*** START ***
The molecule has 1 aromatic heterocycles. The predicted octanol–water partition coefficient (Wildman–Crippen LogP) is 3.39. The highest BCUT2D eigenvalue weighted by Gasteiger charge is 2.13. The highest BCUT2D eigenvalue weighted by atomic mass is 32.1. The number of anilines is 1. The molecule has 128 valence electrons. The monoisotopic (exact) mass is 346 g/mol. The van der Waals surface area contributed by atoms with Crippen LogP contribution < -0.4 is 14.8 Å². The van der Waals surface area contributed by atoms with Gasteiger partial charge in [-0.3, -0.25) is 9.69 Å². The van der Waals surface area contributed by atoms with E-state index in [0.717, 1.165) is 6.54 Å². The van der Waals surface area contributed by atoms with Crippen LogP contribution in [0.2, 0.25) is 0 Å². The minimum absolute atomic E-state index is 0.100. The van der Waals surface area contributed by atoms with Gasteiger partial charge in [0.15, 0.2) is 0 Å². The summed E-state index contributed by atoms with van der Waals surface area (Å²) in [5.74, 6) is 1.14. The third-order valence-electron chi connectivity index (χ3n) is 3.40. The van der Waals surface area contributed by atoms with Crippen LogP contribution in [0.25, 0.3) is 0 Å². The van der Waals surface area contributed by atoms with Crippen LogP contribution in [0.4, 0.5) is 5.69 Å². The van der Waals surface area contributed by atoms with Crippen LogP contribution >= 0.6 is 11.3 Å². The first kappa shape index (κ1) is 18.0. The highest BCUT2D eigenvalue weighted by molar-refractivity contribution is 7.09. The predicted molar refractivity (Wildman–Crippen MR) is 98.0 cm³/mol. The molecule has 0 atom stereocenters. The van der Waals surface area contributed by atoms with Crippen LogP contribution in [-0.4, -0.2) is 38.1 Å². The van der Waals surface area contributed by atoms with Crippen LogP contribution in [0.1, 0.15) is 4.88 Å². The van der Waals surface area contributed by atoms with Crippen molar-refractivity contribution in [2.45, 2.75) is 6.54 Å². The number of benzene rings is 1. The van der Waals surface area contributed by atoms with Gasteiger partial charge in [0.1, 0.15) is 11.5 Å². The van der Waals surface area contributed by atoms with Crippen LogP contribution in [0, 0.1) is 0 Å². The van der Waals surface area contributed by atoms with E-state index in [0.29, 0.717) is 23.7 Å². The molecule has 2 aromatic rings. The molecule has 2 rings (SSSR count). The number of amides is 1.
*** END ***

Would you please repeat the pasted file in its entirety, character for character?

The molecule has 1 aromatic heterocycles. The predicted octanol–water partition coefficient (Wildman–Crippen LogP) is 3.39. The highest BCUT2D eigenvalue weighted by Gasteiger charge is 2.13. The highest BCUT2D eigenvalue weighted by atomic mass is 32.1. The number of anilines is 1. The molecule has 128 valence electrons. The monoisotopic (exact) mass is 346 g/mol. The van der Waals surface area contributed by atoms with Crippen LogP contribution < -0.4 is 14.8 Å². The van der Waals surface area contributed by atoms with Gasteiger partial charge in [-0.3, -0.25) is 9.69 Å². The van der Waals surface area contributed by atoms with E-state index in [0.717, 1.165) is 6.54 Å². The van der Waals surface area contributed by atoms with Crippen LogP contribution in [0.2, 0.25) is 0 Å². The minimum absolute atomic E-state index is 0.100. The van der Waals surface area contributed by atoms with Gasteiger partial charge in [0.15, 0.2) is 0 Å². The summed E-state index contributed by atoms with van der Waals surface area (Å²) in [5.74, 6) is 1.14. The third-order valence-electron chi connectivity index (χ3n) is 3.40. The van der Waals surface area contributed by atoms with Crippen LogP contribution in [0.25, 0.3) is 0 Å². The van der Waals surface area contributed by atoms with Crippen LogP contribution in [0.4, 0.5) is 5.69 Å². The van der Waals surface area contributed by atoms with Crippen LogP contribution >= 0.6 is 11.3 Å². The first kappa shape index (κ1) is 18.0. The highest BCUT2D eigenvalue weighted by molar-refractivity contribution is 7.09. The predicted molar refractivity (Wildman–Crippen MR) is 98.0 cm³/mol. The molecule has 0 atom stereocenters. The van der Waals surface area contributed by atoms with Crippen LogP contribution in [-0.4, -0.2) is 38.1 Å². The van der Waals surface area contributed by atoms with Crippen LogP contribution in [0.1, 0.15) is 4.88 Å². The van der Waals surface area contributed by atoms with Crippen molar-refractivity contribution in [2.45, 2.75) is 6.54 Å². The number of benzene rings is 1. The van der Waals surface area contributed by atoms with Gasteiger partial charge in [0.1, 0.15) is 11.5 Å². The van der Waals surface area contributed by atoms with Crippen LogP contribution in [0, 0.1) is 0 Å². The van der Waals surface area contributed by atoms with E-state index in [0.29, 0.717) is 23.7 Å². The molecule has 2 aromatic rings. The molecule has 2 rings (SSSR count). The number of amides is 1.